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Hoosiers suffer season-ending loss to No. 11 Louisville

A wild finish saw IU fall 9-7 to the hosts despite a late comeback attempt

The Hoosiers huddle after their 9-7 loss to Louisville.
Auston Matricardi

Baseball is a game of opportunities—which team can create them and which team can capitalize when they arrive. The first part wasn’t an issue for IU on Sunday afternoon. The second part was.

Time and time again the Hoosiers would get runners on only to see those opportunities squandered and it cost them in a big way as they fell 9-7 to No. 11 Louisville at Jim Patterson Stadium.

In the first inning the Hoosiers got runners to the corners, but Scotty Bradley hit a two-out fly ball to end the inning. In the third inning the Hoosiers loaded the bases with a walk and two singles, but back-to-back strikeouts and another flyout put that threat to rest quickly. All in all the Hoosiers left 10 runners on base, which of course isn’t the only reason that they lost the game but it certainly didn’t help.

Despite those missed opportunities and a 7-0 deficit after five innings the Hoosiers managed to make it a game. In the sixth inning senior Cade Bunnell finally got IU on the board with an RBI single. Sophomore Drew Ashley followed that up by smacking a two-run triple to left-center. Matt Lloyd added another run on an RBI groundout and suddenly the Hoosiers were down just three runs.

“It just comes down to character. Never say die,” Lloyd said. “Just fighting tooth and nail ‘til the last pitch every single pitch of the game.”

The ninth inning began with IU trailing 9-5. Elijah Dunham and Cole Barr struck out back-to-back and it seemed like the end of the road for the Hoosiers, but then things got interesting. Bradley hit a solo shot to dead center field, Jeremy Houston drew a walk and scored on a Grant Richardson single, and then things got interesting.

Three Things

1. Tempers Flare

The end of this game is one that should be remembered for a long time. Senior backstop Ryan Fineman stepped to the plate representing the tying run for the Hoosiers. After Richardson stole second base Fineman worked the count to 2-2 and then this happened:

Louisville closer Michael McAvene was ejected from the game after reacting to the call on the 2-2 pitch, the home crowd lost its collective mind, UL head coach Dan McDonnell got into it with the umpire and received a warning and it all ended with the Cardinals making a pitching change, except it didn’t.

The situation only got worse as a questionable called third strike ended the game and the season for IU. There’s no readily available broadcast video of the pitch as of Sunday evening because the ESPN feed went out just before it. After the final pitch IU head coach Jeff Mercer, IU assistant Casey Dykes, and Fineman himself appeared to speak with the home plate umpire. After that broke up and the trio went to head back to the IU dugout it appeared that Fineman got into it with a Louisville player and both teams rushed over and a scrum formed.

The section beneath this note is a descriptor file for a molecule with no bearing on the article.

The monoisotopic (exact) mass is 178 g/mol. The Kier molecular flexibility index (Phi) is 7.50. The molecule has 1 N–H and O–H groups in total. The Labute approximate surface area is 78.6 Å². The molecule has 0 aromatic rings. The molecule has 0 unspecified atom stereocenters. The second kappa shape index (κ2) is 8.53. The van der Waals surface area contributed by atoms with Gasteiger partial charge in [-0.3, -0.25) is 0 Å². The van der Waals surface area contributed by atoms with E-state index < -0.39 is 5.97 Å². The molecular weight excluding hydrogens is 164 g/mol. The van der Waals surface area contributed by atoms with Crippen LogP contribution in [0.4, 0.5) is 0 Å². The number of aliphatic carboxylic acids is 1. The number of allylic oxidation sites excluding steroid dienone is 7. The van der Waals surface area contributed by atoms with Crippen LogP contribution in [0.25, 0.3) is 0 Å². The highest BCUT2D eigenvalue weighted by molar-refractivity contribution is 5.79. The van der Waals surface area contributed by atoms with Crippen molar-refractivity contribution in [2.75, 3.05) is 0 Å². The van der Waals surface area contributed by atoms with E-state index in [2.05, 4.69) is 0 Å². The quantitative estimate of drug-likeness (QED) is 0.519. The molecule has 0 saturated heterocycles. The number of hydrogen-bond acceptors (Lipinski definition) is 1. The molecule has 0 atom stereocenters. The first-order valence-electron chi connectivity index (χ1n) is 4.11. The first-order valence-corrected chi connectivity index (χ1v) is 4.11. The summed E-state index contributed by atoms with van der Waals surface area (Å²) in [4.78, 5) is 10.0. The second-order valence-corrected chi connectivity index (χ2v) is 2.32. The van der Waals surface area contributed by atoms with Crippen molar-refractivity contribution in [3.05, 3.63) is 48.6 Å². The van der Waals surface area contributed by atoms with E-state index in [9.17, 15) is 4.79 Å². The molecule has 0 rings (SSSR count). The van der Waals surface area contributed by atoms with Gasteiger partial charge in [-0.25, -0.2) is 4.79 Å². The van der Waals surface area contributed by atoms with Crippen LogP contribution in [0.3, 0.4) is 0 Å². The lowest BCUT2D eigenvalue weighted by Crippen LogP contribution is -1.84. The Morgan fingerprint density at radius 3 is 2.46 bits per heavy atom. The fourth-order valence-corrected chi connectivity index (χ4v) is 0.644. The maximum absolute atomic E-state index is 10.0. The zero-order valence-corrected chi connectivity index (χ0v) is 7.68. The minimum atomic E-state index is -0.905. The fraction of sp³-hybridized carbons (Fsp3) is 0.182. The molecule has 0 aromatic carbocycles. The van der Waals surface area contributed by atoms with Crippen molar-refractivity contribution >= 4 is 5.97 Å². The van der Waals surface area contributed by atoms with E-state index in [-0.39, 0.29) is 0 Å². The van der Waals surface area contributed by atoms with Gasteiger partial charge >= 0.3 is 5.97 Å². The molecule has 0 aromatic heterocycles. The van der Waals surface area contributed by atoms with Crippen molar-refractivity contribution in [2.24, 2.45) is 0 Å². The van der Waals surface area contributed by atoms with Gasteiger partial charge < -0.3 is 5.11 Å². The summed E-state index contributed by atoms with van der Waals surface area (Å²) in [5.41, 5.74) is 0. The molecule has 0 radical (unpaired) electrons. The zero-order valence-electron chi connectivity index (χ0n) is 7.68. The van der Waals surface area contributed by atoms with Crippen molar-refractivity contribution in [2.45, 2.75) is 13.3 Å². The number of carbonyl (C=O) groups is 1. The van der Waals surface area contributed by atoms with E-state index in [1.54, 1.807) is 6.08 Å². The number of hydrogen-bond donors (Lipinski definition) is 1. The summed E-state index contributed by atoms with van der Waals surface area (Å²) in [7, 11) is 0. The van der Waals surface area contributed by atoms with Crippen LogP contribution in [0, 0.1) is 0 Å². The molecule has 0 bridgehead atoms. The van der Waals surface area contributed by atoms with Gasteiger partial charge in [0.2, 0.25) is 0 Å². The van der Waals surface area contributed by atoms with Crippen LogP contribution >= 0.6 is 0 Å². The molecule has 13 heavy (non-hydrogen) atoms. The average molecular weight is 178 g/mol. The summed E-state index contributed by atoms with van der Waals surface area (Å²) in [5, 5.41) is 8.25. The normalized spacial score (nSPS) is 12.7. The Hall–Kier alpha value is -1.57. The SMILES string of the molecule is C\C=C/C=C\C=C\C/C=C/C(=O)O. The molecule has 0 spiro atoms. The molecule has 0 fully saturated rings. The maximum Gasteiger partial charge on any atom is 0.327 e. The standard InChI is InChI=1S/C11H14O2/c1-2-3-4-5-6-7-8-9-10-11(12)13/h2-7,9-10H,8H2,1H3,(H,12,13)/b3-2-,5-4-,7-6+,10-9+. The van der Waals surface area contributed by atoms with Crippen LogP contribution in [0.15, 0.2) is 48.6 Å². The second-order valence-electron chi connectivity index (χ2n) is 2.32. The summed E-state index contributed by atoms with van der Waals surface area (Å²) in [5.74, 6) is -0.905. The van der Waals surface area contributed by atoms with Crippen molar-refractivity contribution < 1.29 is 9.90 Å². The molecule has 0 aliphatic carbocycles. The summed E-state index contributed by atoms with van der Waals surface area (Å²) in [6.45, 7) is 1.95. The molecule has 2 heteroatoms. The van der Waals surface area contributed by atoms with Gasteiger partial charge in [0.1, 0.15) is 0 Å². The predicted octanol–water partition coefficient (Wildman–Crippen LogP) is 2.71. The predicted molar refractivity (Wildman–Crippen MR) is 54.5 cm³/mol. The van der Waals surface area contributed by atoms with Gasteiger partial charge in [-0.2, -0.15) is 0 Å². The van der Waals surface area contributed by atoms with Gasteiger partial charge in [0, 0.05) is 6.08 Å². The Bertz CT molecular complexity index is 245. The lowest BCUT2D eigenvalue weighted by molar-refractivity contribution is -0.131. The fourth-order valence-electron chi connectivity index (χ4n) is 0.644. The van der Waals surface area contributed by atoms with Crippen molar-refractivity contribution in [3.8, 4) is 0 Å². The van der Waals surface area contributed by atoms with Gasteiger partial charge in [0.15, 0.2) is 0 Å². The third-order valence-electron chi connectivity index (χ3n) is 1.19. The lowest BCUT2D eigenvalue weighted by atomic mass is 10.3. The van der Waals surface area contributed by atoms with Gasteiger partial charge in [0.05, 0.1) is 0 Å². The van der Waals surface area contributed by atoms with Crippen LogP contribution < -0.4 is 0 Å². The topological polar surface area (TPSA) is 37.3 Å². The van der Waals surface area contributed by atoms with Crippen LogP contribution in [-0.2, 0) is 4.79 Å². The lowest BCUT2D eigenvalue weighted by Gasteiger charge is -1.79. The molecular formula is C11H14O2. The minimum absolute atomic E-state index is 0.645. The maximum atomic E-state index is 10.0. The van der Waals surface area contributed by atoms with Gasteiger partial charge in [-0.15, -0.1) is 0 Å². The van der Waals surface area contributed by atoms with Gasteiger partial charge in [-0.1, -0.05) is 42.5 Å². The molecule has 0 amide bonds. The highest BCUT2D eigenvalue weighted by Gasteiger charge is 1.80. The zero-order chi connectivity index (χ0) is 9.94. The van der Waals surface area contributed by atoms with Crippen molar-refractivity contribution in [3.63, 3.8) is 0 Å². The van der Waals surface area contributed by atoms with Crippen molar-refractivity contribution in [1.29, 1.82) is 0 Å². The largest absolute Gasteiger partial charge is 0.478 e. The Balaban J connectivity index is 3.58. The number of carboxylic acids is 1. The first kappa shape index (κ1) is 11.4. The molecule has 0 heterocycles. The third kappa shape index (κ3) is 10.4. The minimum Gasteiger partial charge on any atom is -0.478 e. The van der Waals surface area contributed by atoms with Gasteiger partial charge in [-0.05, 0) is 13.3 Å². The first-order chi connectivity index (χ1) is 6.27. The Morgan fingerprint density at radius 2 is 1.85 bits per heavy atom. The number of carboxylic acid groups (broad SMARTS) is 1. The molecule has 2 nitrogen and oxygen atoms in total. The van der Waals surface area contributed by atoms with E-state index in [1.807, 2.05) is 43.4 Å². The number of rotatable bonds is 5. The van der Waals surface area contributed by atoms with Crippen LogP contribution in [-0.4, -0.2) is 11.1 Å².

“I just think it was a heated moment,” Lloyd said. “Questionable call, and the tension was high and just emotions boiled over a little bit.”

2. Jeremy Houston

The junior shortstop came into the weekend with just two at bats since April 5. He lost his spot in the lineup midway through the season and was used primarily as a defensive replacement and pinch runner down the stretch. On Friday he entered as a defensive replacement in the seventh inning but this time was different. In the bottom of the inning he hit a two-out RBI single to continue the Hoosier rally that resulted in five runs while also playing great defense.

“He’s worked tremendously hard. He’s been such a great kid through not being an everyday guy the last couple months,” Mercer said. “He’s worked tremendously hard in the cages. Every day he comes in and puts his time in and we had talked about how much he had improved over the course of the spring.”

It wasn’t just a flash in the pan. Houston was re-inserted into the starting lineup on both Saturday and Sunday. He went 3-10 with a double, a walk, a stolen base and a pair of RBIs on the weekend. On the other side of things he was flashing the leather over and over resulting in highlights like this one:

With the strong performance Houston showed that he can still be a valuable piece for IU which could become important heading toward next season, his senior year.

3. Starting Pitching Woes

All season long the starting rotation of Pauly Milto, Tanner Gordon and Andrew Saalfrank has been a strength for IU all season long. They each racked up the strikeouts, often pitching deep into games and powering IU to wins. That changed this weekend.

The trio combined to pitch just 11 innings across three games. They allowed 26 hits and 15 earned runs, striking out just five batters and walking four. That puts them at a 12.27 ERA and a 2.82 WHIP as a group. It’s a small sample size sure, but it’s indicative of the kind of weekend it was for the Hoosier starters—a bad one.

“I think at the beginning of the week, it was more about the emotions of the moment that we did not handle too well. That was something we did a better job today with but again it held us back because we didn’t execute early in the game,” Mercer said. “We could have handled the moment better. If you look at those guys, they worked really hard and had good stuff. The scouting report gets out, the video gets out. We have to diversify the pitches, but you have execute those things.”

What’s Next?

That’s it. The season’s over. The Hoosiers are headed home and the long wait for February 2020 and a new college baseball season begins now.